Democratic presidential hopeful Wesley Clark (search) on Sunday said President Bush's preoccupation with a missile defense program distracted him from the threat of Al Qaeda (search) before the 2001 terrorist attacks.

"One of the reasons we had 9/11 is because this president spent too much time worried about national missile defense and not enough time worried about the greatest threat to this country," Clark told supporters and undecided voters in a crowded living room two days before New Hampshire's primary.

"He was told when he came to office that Al Qaeda was the greatest threat and he didn't pay attention," Clark said.

Asked whether he would continue Bush's emphasis on missile defense, Clark said he would have to study the issue.

"I don't know if it will work and I don't know if it's worth the money. What I'll do is take an objective look at it and make a decision," he said. "I'm the best qualified person in this race to make that decision."

That statement was one of several by Clark claiming an advantage over his rivals, none of whom he mentioned by name.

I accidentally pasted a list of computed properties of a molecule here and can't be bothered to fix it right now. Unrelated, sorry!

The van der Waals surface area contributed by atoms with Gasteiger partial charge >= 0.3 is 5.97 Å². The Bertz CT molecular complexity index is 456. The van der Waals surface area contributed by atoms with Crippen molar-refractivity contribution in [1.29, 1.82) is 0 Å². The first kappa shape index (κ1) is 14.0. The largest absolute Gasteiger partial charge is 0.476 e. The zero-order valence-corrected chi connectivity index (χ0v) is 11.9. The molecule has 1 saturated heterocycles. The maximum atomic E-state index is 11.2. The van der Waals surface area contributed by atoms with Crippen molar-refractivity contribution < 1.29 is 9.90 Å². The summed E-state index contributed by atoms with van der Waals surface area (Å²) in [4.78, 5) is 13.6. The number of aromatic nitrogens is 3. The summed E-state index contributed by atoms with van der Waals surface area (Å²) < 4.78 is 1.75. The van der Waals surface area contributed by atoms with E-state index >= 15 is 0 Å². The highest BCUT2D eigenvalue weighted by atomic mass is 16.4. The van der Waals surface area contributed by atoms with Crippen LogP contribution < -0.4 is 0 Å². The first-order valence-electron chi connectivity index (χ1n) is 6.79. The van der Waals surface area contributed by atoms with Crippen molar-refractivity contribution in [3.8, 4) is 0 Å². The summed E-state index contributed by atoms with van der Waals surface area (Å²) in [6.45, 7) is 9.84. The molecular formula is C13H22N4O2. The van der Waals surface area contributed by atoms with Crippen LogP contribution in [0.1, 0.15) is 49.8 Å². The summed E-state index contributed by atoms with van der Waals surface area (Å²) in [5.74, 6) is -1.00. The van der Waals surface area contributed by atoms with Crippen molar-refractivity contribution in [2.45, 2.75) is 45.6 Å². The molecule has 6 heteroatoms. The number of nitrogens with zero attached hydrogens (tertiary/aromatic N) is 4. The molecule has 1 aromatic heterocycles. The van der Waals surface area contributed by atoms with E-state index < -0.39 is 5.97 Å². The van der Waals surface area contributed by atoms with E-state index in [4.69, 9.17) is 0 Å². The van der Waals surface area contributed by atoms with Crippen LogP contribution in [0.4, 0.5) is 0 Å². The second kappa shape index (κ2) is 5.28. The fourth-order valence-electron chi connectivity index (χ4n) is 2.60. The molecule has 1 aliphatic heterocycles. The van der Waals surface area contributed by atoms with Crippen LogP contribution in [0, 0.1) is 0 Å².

Asked about the Israeli-Palestinian conflict (search), the retired general said he is the only candidate who has used diplomacy to end a war. He also said working with the leaders of 19 countries as NATO's supreme allied commander puts him in the best position to restore America's reputation worldwide.

"George Bush can't do it. No other candidate in the race knows how to do it. I've done it and that's the way we've won in the wars in the Balkans and Kosovo (search)," he said.

In the last days before Tuesday's voting, Clark has been following in the footsteps of fellow Arkansan Bill Clinton, whose second-place finish in New Hampshire in 1992 started his drive to the White House.

On Saturday, Clark campaigned in a general store where a sign commemorates Clinton's 1992 visit. The host of Sunday's house party was George Bruno, who held a similar gathering for Clinton just before that year's primary.

"We're hoping history repeats itself," said Bruno, former ambassador to Belize.

Keith Miles, of Deering, said he's seen nearly all the Democrats and is deciding between Clark, Howard Dean and John Kerry.

"I like [Clark] but I worry about his political experience and being able to get his programs passed," Miles said. "But he's immensely intelligent and I think his heart is in the right place."